Dive Teams Search River For Evidence Twice After Assault - Spokane, North Idaho News & Weather KHQ.com

Dive Teams Search River For Evidence Twice After Assault

SPOKANE, Wash – Since Thursdays assault, dive teams with the Spokane County Sheriff's Department have searched the Spokane River twice looking for any evidence in the case – namely, the mallet used in the attack, and any shoes or clothing the suspect may have shed.

Avondre Graham, 17, is in custody on assault and robbery charges, after police say he randomly attacked a woman with a mallet and took her cell phone while the woman was walking along Centennial Trail near Mission Park Thursday.

However, finding any single piece of evidence in a flowing river is a lot like trying to find a needle in a haystack - a haystack full of garbage.

"We've seen outboard motors, anchors, bicycles, scooters, CD's, weapons, a ton of things in the water," said Sgt. Jim Gladden.

The stretch of river from the park south to the railroad bridge is a known homeless camp, and trash along the banks – and in the water – is not unusual.

The good news is, the water is lower and, in places, calmer than it was at the height of the season, making the search a little easier for divers.

Dive teams made their first go at it Friday, and then resumed the search Monday with a five-person crew, including two divers.  A tender on the back of the boat has a line to the diver in the water, helping control where that person searches.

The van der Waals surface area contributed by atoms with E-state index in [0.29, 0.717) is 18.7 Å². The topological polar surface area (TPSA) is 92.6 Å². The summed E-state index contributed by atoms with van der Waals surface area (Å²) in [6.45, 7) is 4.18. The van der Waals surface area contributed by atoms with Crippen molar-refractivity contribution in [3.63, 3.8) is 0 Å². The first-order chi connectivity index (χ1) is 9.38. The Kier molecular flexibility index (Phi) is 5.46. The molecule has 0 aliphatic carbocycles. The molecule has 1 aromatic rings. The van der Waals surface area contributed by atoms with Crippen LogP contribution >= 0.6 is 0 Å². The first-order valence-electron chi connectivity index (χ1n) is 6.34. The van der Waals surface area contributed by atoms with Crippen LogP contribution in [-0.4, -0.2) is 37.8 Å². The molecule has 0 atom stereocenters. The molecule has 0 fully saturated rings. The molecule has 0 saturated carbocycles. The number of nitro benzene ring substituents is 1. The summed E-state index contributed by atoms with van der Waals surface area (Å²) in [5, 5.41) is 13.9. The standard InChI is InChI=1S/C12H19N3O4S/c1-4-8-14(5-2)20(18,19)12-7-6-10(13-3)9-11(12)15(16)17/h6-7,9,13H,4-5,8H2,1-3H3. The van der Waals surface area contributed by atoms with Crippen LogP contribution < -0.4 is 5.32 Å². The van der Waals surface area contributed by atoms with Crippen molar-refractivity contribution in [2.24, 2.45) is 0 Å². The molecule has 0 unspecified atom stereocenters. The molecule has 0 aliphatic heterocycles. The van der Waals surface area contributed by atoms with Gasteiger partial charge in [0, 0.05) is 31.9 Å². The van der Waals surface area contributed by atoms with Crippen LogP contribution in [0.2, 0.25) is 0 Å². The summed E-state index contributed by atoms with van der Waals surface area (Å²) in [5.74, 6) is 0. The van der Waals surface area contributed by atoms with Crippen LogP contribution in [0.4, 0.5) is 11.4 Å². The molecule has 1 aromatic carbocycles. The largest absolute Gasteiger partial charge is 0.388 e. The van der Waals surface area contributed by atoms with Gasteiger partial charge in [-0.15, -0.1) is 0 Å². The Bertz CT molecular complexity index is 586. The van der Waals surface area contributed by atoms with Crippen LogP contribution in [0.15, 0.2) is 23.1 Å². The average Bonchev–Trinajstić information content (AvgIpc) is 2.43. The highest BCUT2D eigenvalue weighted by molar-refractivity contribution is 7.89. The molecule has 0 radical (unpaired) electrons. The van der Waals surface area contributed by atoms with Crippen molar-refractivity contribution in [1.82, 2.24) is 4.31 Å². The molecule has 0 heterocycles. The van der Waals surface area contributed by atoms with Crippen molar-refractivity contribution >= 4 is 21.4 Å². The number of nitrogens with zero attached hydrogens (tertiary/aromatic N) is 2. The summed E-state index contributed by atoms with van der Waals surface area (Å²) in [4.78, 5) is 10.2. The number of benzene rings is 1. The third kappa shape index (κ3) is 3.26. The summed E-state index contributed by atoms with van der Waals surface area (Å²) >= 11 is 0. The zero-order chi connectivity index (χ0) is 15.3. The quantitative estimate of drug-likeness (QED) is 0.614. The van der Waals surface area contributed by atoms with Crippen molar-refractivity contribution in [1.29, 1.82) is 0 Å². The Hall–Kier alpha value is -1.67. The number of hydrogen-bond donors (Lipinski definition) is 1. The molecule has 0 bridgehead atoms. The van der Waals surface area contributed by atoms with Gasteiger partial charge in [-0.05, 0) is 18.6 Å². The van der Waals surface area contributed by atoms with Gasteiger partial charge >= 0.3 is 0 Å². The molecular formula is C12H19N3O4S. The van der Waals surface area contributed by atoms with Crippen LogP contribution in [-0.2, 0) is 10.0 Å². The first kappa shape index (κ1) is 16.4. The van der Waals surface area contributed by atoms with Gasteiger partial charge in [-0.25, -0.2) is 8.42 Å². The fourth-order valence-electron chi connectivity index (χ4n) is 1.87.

"We use GPS, we use the position of the tender and the length of the rope to try to recreate the distances and the area that's searched," Sgt. Gladden told KHQ.

Deciding how much of the water to search, and how, depends largely on what crews are looking for and witness statements of the crime involved.

And their work does prove successful; earlier this month, crews found an AK-47 under the TJ Meenach Bridge, believed to have been used in the December murder of Marcus Shur in Bonnie Lake.

But even when dive crews don't find that one key piece of evidence, that in itself can be evidence.

"Let's say we get information that a weapon is in a certain area, and we've covered it to the point that we think, ‘You know what?  This weapon isn't here.'  That information is also important to investigators because they may have gotten some bad information, and they can go back and re-interview and try to see if they need to do something else with the case," he added.

Dive crews will be back on the lake as requested by Spokane Police, the lead agency on the assault case. 

The suspect Avondre Graham is due back in court next week.

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